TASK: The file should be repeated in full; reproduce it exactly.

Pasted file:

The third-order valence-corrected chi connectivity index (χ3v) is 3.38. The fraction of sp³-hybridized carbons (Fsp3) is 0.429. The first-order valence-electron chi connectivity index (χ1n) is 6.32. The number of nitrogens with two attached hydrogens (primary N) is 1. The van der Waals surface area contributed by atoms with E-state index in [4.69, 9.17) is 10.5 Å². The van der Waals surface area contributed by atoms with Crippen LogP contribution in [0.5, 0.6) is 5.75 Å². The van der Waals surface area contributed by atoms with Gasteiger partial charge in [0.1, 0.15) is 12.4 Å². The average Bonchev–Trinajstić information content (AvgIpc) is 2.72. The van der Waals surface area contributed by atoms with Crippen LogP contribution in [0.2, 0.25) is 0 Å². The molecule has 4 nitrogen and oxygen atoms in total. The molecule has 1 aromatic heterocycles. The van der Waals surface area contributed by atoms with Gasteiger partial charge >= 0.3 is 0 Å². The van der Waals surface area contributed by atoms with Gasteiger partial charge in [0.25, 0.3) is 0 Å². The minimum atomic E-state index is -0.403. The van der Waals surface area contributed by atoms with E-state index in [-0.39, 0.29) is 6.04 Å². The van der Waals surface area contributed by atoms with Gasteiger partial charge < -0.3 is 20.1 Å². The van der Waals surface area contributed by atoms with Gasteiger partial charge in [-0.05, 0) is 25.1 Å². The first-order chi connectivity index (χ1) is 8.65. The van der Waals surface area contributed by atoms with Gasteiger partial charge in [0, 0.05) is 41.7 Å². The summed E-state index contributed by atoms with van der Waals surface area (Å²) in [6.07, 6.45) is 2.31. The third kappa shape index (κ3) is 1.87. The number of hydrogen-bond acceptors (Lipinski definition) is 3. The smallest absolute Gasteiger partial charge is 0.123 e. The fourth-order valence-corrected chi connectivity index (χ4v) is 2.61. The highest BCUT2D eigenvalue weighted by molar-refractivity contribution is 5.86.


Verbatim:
The third-order valence-corrected chi connectivity index (χ3v) is 3.38. The fraction of sp³-hybridized carbons (Fsp3) is 0.429. The first-order valence-electron chi connectivity index (χ1n) is 6.32. The number of nitrogens with two attached hydrogens (primary N) is 1. The van der Waals surface area contributed by atoms with E-state index in [4.69, 9.17) is 10.5 Å². The van der Waals surface area contributed by atoms with Crippen LogP contribution in [0.5, 0.6) is 5.75 Å². The van der Waals surface area contributed by atoms with Gasteiger partial charge in [0.1, 0.15) is 12.4 Å². The average Bonchev–Trinajstić information content (AvgIpc) is 2.72. The van der Waals surface area contributed by atoms with Crippen LogP contribution in [0.2, 0.25) is 0 Å². The molecule has 4 nitrogen and oxygen atoms in total. The molecule has 1 aromatic heterocycles. The van der Waals surface area contributed by atoms with Gasteiger partial charge >= 0.3 is 0 Å². The van der Waals surface area contributed by atoms with Gasteiger partial charge in [0.25, 0.3) is 0 Å². The minimum atomic E-state index is -0.403. The van der Waals surface area contributed by atoms with E-state index in [-0.39, 0.29) is 6.04 Å². The van der Waals surface area contributed by atoms with Gasteiger partial charge < -0.3 is 20.1 Å². The van der Waals surface area contributed by atoms with Gasteiger partial charge in [-0.05, 0) is 25.1 Å². The first-order chi connectivity index (χ1) is 8.65. The van der Waals surface area contributed by atoms with Gasteiger partial charge in [0, 0.05) is 41.7 Å². The summed E-state index contributed by atoms with van der Waals surface area (Å²) in [6.07, 6.45) is 2.31. The third kappa shape index (κ3) is 1.87. The number of hydrogen-bond acceptors (Lipinski definition) is 3. The smallest absolute Gasteiger partial charge is 0.123 e. The fourth-order valence-corrected chi connectivity index (χ4v) is 2.61. The highest BCUT2D eigenvalue weighted by molar-refractivity contribution is 5.86.